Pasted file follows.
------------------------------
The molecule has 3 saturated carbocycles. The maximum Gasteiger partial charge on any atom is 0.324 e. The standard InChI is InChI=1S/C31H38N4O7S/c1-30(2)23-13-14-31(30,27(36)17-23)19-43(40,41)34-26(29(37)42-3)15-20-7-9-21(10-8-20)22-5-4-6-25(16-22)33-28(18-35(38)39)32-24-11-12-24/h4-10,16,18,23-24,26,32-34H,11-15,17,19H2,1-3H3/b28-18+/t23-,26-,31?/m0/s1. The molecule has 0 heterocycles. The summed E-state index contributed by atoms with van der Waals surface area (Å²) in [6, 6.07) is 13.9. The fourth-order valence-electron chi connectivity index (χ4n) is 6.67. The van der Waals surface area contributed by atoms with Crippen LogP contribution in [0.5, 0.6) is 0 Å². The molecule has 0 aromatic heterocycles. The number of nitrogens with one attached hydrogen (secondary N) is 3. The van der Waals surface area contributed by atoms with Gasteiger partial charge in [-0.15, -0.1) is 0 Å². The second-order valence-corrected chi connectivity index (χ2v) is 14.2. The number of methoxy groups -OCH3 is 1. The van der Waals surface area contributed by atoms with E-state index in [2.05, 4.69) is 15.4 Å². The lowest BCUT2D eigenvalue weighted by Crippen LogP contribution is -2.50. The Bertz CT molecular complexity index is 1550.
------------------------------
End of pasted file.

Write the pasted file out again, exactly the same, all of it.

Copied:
The molecule has 3 saturated carbocycles. The maximum Gasteiger partial charge on any atom is 0.324 e. The standard InChI is InChI=1S/C31H38N4O7S/c1-30(2)23-13-14-31(30,27(36)17-23)19-43(40,41)34-26(29(37)42-3)15-20-7-9-21(10-8-20)22-5-4-6-25(16-22)33-28(18-35(38)39)32-24-11-12-24/h4-10,16,18,23-24,26,32-34H,11-15,17,19H2,1-3H3/b28-18+/t23-,26-,31?/m0/s1. The molecule has 0 heterocycles. The summed E-state index contributed by atoms with van der Waals surface area (Å²) in [6, 6.07) is 13.9. The fourth-order valence-electron chi connectivity index (χ4n) is 6.67. The van der Waals surface area contributed by atoms with Crippen LogP contribution in [0.5, 0.6) is 0 Å². The molecule has 0 aromatic heterocycles. The number of nitrogens with one attached hydrogen (secondary N) is 3. The van der Waals surface area contributed by atoms with Gasteiger partial charge in [-0.15, -0.1) is 0 Å². The second-order valence-corrected chi connectivity index (χ2v) is 14.2. The number of methoxy groups -OCH3 is 1. The van der Waals surface area contributed by atoms with E-state index in [2.05, 4.69) is 15.4 Å². The lowest BCUT2D eigenvalue weighted by Crippen LogP contribution is -2.50. The Bertz CT molecular complexity index is 1550.